Letter to the editor Bridging the gap between measures and culture

I read with interest the article by Graham Kenny on the balanced scorecard (BSC) (‘The Balanced Scorecard: Why it isn’t working’, Management March 2003, now also available online at www.management.co.nz). Whilst I agree with the author that the BSC is certainly not working the way Kaplan thought it would, I disagree with some of Kenny’s reasons. He is quite right when he says that the BSC is heading the same way as so many other quick fixes, but I believe he is quite wrong in attributing this failure entirely to the BSC itself and absolving management of all responsibility – even though I accept that the BSC does have some inherent shortcomings.
The quick-fix mentality is borne of culture that refuses to accept the complexity of modern organisations and would therefore struggle to assimilate integrative approaches such as the balanced scorecard. The same is true for the other approaches mentioned – TQM, learning organisations, BPR – which all boast failure rate of between 70 and 90 percent. Research in Australia and New Zealand covering over 8000 organisations and 120,000 individuals has shown the predominance of culture that would have more than little difficulty understanding the ramifications of integrative approaches – whether these be measurement systems or transformation methodologies.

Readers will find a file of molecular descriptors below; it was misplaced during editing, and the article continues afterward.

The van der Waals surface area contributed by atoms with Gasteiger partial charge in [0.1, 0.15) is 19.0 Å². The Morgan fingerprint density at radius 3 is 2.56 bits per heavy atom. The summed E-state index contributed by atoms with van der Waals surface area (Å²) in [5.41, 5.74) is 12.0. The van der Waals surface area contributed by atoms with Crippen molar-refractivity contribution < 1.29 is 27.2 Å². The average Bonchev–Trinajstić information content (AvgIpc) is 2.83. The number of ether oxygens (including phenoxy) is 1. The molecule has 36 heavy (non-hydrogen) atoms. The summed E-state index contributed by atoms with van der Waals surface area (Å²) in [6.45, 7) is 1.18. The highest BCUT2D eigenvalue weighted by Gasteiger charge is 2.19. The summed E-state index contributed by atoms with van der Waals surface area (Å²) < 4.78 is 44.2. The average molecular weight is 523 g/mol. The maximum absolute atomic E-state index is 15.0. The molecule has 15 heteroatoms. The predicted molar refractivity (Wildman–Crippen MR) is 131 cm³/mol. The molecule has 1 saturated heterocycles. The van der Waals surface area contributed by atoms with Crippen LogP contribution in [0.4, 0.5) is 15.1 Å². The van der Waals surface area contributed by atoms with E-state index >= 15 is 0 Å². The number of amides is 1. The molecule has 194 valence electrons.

Not surprising that these fail so spectacularly. Even Kaplan’s former associate, Tom Johnson, disagreed with him that simply putting the scorecard in front of people would be sufficient for them to use it properly. Johnson recommended much deeper (and slower) approach that would clearly be unacceptable to those with quick-fix mentality.
I feel that the emphasis has been placed almost exclusively on what I call ‘learning to measure’ whilst ignoring the equally important aspect of ‘measuring to learn’. Learning to measure, regardless of the measurement approach adopted, attempts to close the gap between the organisational vision/strategy and the design of the measurement system. It is mechanistic, step by step, necessary but incomplete process. Anthropologist and philosopher Gregory Bateson once said that “describing the world through any mechanistic set of measurements is like partaking of meal by eating the menu”.
Measuring to learn, on the other hand, is achieved by closing the gap between the measurement system and the organisational culture. It is social pro-cess encompassing feedback, meaning, fostering organisational learning and making change. If the research is accurate then, before any integrated measurement system will work, some significant changes in attitudes and world views on the part of managers and employees (but particularly managers) are needed.
In this context, Graham Kenny’s solutions represent simple recasting of the link between vision/strategy and measures (more of the same learning to measure, valuable as this may be) but deny the real problem that, in my opinion, lies in the gap between measures and culture

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